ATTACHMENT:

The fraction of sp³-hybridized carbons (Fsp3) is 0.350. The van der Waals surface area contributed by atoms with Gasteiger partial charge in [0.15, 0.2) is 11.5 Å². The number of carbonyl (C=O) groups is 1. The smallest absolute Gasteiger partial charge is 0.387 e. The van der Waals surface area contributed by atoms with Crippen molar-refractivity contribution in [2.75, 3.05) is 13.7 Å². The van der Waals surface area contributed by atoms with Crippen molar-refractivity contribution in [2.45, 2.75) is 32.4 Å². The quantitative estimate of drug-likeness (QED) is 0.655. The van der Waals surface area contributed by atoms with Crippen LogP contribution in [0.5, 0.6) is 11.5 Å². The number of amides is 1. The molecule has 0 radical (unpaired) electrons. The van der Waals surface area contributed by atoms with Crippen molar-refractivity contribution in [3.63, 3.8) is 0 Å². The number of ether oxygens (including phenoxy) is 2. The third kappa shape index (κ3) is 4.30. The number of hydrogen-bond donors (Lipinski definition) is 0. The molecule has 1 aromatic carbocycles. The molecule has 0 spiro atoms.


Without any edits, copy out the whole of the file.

The fraction of sp³-hybridized carbons (Fsp3) is 0.350. The van der Waals surface area contributed by atoms with Gasteiger partial charge in [0.15, 0.2) is 11.5 Å². The number of carbonyl (C=O) groups is 1. The smallest absolute Gasteiger partial charge is 0.387 e. The van der Waals surface area contributed by atoms with Crippen molar-refractivity contribution in [2.75, 3.05) is 13.7 Å². The van der Waals surface area contributed by atoms with Crippen molar-refractivity contribution in [2.45, 2.75) is 32.4 Å². The quantitative estimate of drug-likeness (QED) is 0.655. The van der Waals surface area contributed by atoms with Crippen LogP contribution in [0.5, 0.6) is 11.5 Å². The number of amides is 1. The molecule has 0 radical (unpaired) electrons. The van der Waals surface area contributed by atoms with Crippen molar-refractivity contribution in [3.63, 3.8) is 0 Å². The number of ether oxygens (including phenoxy) is 2. The third kappa shape index (κ3) is 4.30. The number of hydrogen-bond donors (Lipinski definition) is 0. The molecule has 1 aromatic carbocycles. The molecule has 0 spiro atoms.